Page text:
Epstein-Barr Virus (EBV) Infectious Mononucleosis (Mono) Workup

Updated: Apr 21, 2021
  • Author: Kartika Shetty, MD, FACP; Chief Editor: Michael Stuart Bronze, MD  more...
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Workup

Approach Considerations

Epstein-Barr virus should be suspected when an adolescent or young adult complains of sore throat, fever, and malaise, with lymphadenopathy and pharyngitis on physical exam. The presence of lymphocytosis and increased circulating atypical lymphocytes supports the diagnosis of EBV infection; however, the diagnosis should be confirmed with a heterophile antibody test or through EBV-specific antibodies. Confirmatory testing is helpful to inform patients with infecitous mononucleosis of risks such as splenic rupture and airway obstruction. Once a reactive heterophile antibody is present, it is not necessary to test for specific antibodies to EBV. Specific antibody testing may be necessary to identify the cause of an illness in an individual who does not have a typical case of infectious mononucleosis or has other illnesses that can be cause by EBV. Timeline should be considered when ordering tests.

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Laboratory Studies

Epstein-Barr virus (EBV) infection induces specific antibodies to EBV and various unrelated non-EBV heterophile antibodies. These heterophile antibodies react to antigens from animal RBCs.

  • Sheep RBCs agglutinate in the presence of heterophile antibodies and are the basis for the Paul-Bunnell test.
  • Agglutination of horse RBCs on exposure to heterophile antibodies is the basis of the Monospot test.

Heterophile antibodies

Since heterophile antibodies typically return quicker than EBV specific antibodies, it is the test of choice in most clinical settings to determine if an individual has infectious mononucleosis. Reactive heterophile antibodies in a patient with the typical symptoms are diagnostic of EBV and further testing for specific antibodies to EBV is not necessary. Studies have shown that the Monospot test can lead to false negative and false positive results. 

One must consider that the heterophile antibody test results may be negative early in the course of EBV infectious mononucleosis. Positivity increases during the first 6 weeks of the illness. In patients with a compatible syndrome and negative heterophile antibodies, the test can be repeated if the patient is early in their clinical course. [29]  Another consideration is that heterophile antibody tests are often negative in infants and children younger than 4 years; thus, EBV-specific serologies are generally favored for diagnosing acute EBV infection in young children. [30]  Although rare, false-positive heterophile tests have been reported in those with leukemia, lymphoma, pancreatic cancer, systemic lupus erythematosus, toxoplasmosis, HIV infection, and rubella. [31]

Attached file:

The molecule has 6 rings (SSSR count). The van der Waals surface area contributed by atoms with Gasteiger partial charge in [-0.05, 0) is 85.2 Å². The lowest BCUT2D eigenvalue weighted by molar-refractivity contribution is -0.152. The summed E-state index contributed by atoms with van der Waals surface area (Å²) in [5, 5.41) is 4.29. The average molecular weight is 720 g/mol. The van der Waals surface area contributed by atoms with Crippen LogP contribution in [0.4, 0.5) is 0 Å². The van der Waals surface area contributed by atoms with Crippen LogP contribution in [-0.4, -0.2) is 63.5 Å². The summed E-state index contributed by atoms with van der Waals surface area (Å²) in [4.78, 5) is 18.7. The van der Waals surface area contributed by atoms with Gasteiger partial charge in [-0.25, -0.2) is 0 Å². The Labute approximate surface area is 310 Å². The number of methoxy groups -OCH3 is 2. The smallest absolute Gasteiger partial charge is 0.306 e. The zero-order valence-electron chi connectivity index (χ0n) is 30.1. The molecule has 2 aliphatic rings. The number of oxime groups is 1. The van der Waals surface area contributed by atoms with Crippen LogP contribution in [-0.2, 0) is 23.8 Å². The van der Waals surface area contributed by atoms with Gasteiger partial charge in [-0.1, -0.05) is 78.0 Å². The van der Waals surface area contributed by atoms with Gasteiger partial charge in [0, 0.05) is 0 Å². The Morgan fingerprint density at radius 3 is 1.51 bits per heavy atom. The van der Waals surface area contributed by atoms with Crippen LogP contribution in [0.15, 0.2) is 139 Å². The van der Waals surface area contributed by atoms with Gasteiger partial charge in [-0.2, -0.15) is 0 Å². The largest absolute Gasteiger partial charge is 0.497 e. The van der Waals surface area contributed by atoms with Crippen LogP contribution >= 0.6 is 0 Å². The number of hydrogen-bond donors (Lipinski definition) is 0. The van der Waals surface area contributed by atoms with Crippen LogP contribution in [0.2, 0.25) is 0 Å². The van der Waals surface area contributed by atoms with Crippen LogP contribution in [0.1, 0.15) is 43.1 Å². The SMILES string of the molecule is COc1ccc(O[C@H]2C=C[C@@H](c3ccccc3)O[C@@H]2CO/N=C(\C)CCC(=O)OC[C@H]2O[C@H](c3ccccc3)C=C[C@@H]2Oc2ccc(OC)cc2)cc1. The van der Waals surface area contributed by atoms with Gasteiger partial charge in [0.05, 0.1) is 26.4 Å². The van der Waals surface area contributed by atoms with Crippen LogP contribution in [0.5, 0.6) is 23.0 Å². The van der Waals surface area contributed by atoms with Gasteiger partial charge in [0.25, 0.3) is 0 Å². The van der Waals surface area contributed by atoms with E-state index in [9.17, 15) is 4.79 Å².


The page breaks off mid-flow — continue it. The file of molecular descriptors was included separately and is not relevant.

Patients who remain heterophile negative after 6 weeks with a mononucleosis illness should be considered as having heterophile-negative infectious mononucleosis.

Epstein-Barr virus-specific antibodies

These may be considered in patients with suspected infectious mononucleosis who have a negative heterophile test. Specific EBV testing should be obtained in those with prolonged illness or patients who do not fit the classical diagnostic criteria. IgM and IgG antibodies directed against viral capsid antigen has high sensitivity and specificity. [32]

Viral capsid antigen (VCA)  – Anti-VCA IgM and anti-VCA IgG antibodies directed against EBV viral capsid antigen are present at the onset of infection. Anti-VCA IgM appears early and usually disappears within 4 to 6 weeks. Anti-VCA IgG appears in the acute phase of the infection and peaks at 2 to 4 weeks and will remain for life. [32]  Although anti-VCA IgM is highly suggestive of acute EBV infection, other herpes viruses (eg, cytomegalovirus) can induce IgM antibodies to cell lines that express EBV antigens.

EBV Nuclear antigen (EBNA) – This is a protein expressed only when the virus begins to establish latency. It begins to appear 6 - 12 weeks after the onset of initial symptoms and persists throughout life. Its presence early in the disease course of an illness excludes acute EBV infection. 

Early antigen (EA)  – Anti-EA IgG appears during the acute phase and falls to undetectable levels after 3 to 6 months. [32]  The presence of anti-EA IgG anti-D antibodies is consistent with recent infection, but their absence does not exclude acute illness. 

EBV DNA Quantification with PCR is usually used in the management of transplant recipients who develop lymphoproliferative disorders related to EBV infection. 

Table 2. EBV Serologic Responses in EBV-Associated Diseases (Open Table in a new window)

EBV Diseases

EBV Antibody Responses

Anti-VCA

Anti-EA

IgM

Monospot/

Heterophile

IgM

IgG

Diffuse EA

Restricted EA

Anti-EBNA

Acute EBV mononucleosis

+

+

+

+

-

-

Past EBV infection

-

-

+

-

-

+

Chronic active EBV infection

-

-

+++

+

+

+

Burkitt lymphoma

-

-

+++

+/-

+

+

Nasopharyngeal carcinoma

-

-

+++

+

+/-

+